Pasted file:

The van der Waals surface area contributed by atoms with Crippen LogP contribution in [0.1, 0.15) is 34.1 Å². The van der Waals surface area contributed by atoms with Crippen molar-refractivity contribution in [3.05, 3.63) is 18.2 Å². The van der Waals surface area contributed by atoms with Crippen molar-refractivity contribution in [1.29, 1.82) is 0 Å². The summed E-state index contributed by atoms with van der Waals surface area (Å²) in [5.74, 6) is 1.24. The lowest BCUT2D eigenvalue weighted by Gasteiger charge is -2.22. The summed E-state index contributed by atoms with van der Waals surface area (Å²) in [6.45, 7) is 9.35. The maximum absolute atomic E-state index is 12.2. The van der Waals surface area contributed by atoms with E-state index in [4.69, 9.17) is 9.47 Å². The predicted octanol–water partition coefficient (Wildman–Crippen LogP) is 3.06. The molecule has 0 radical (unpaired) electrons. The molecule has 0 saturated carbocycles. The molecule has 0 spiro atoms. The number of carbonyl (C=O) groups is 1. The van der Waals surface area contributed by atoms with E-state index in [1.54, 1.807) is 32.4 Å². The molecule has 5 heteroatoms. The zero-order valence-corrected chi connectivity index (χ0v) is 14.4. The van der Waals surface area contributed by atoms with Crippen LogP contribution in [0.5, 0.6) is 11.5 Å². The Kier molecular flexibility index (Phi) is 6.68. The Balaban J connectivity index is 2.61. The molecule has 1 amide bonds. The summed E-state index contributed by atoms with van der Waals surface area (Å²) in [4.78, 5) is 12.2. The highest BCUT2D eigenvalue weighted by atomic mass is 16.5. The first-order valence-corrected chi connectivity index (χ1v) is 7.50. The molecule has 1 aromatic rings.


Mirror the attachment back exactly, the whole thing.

The van der Waals surface area contributed by atoms with Crippen LogP contribution in [0.1, 0.15) is 34.1 Å². The van der Waals surface area contributed by atoms with Crippen molar-refractivity contribution in [3.05, 3.63) is 18.2 Å². The van der Waals surface area contributed by atoms with Crippen molar-refractivity contribution in [1.29, 1.82) is 0 Å². The summed E-state index contributed by atoms with van der Waals surface area (Å²) in [5.74, 6) is 1.24. The lowest BCUT2D eigenvalue weighted by Gasteiger charge is -2.22. The summed E-state index contributed by atoms with van der Waals surface area (Å²) in [6.45, 7) is 9.35. The maximum absolute atomic E-state index is 12.2. The van der Waals surface area contributed by atoms with E-state index in [4.69, 9.17) is 9.47 Å². The predicted octanol–water partition coefficient (Wildman–Crippen LogP) is 3.06. The molecule has 0 radical (unpaired) electrons. The molecule has 0 saturated carbocycles. The molecule has 0 spiro atoms. The number of carbonyl (C=O) groups is 1. The van der Waals surface area contributed by atoms with E-state index in [1.54, 1.807) is 32.4 Å². The molecule has 5 heteroatoms. The zero-order valence-corrected chi connectivity index (χ0v) is 14.4. The van der Waals surface area contributed by atoms with Crippen LogP contribution in [0.5, 0.6) is 11.5 Å². The Kier molecular flexibility index (Phi) is 6.68. The Balaban J connectivity index is 2.61. The molecule has 1 amide bonds. The summed E-state index contributed by atoms with van der Waals surface area (Å²) in [4.78, 5) is 12.2. The highest BCUT2D eigenvalue weighted by atomic mass is 16.5. The first-order valence-corrected chi connectivity index (χ1v) is 7.50. The molecule has 1 aromatic rings.